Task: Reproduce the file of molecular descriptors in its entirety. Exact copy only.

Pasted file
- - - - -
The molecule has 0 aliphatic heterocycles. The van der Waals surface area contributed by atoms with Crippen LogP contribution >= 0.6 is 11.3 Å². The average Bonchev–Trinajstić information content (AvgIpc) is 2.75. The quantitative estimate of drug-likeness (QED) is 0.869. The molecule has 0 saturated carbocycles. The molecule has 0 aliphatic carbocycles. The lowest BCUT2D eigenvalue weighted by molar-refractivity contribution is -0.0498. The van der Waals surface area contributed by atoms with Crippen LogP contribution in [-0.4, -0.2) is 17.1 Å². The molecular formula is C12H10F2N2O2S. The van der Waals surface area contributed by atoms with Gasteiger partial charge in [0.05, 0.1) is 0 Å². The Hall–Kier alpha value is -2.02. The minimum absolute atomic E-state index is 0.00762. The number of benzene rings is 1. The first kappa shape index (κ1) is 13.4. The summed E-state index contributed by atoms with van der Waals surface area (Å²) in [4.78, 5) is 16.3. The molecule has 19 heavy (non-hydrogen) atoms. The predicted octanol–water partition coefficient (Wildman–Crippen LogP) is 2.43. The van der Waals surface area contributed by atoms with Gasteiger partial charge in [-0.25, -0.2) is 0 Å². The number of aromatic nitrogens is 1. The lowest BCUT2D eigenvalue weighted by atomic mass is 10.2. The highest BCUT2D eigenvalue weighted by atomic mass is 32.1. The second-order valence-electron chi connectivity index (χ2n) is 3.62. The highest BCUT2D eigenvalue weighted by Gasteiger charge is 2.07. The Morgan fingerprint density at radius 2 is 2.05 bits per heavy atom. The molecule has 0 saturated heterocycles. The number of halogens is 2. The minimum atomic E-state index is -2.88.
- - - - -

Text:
The molecule has 0 aliphatic heterocycles. The van der Waals surface area contributed by atoms with Crippen LogP contribution >= 0.6 is 11.3 Å². The average Bonchev–Trinajstić information content (AvgIpc) is 2.75. The quantitative estimate of drug-likeness (QED) is 0.869. The molecule has 0 saturated carbocycles. The molecule has 0 aliphatic carbocycles. The lowest BCUT2D eigenvalue weighted by molar-refractivity contribution is -0.0498. The van der Waals surface area contributed by atoms with Crippen LogP contribution in [-0.4, -0.2) is 17.1 Å². The molecular formula is C12H10F2N2O2S. The van der Waals surface area contributed by atoms with Gasteiger partial charge in [0.05, 0.1) is 0 Å². The Hall–Kier alpha value is -2.02. The minimum absolute atomic E-state index is 0.00762. The number of benzene rings is 1. The first kappa shape index (κ1) is 13.4. The summed E-state index contributed by atoms with van der Waals surface area (Å²) in [4.78, 5) is 16.3. The molecule has 19 heavy (non-hydrogen) atoms. The predicted octanol–water partition coefficient (Wildman–Crippen LogP) is 2.43. The van der Waals surface area contributed by atoms with Gasteiger partial charge in [-0.25, -0.2) is 0 Å². The number of aromatic nitrogens is 1. The lowest BCUT2D eigenvalue weighted by atomic mass is 10.2. The highest BCUT2D eigenvalue weighted by atomic mass is 32.1. The second-order valence-electron chi connectivity index (χ2n) is 3.62. The highest BCUT2D eigenvalue weighted by Gasteiger charge is 2.07. The Morgan fingerprint density at radius 2 is 2.05 bits per heavy atom. The molecule has 0 saturated heterocycles. The number of halogens is 2. The minimum atomic E-state index is -2.88.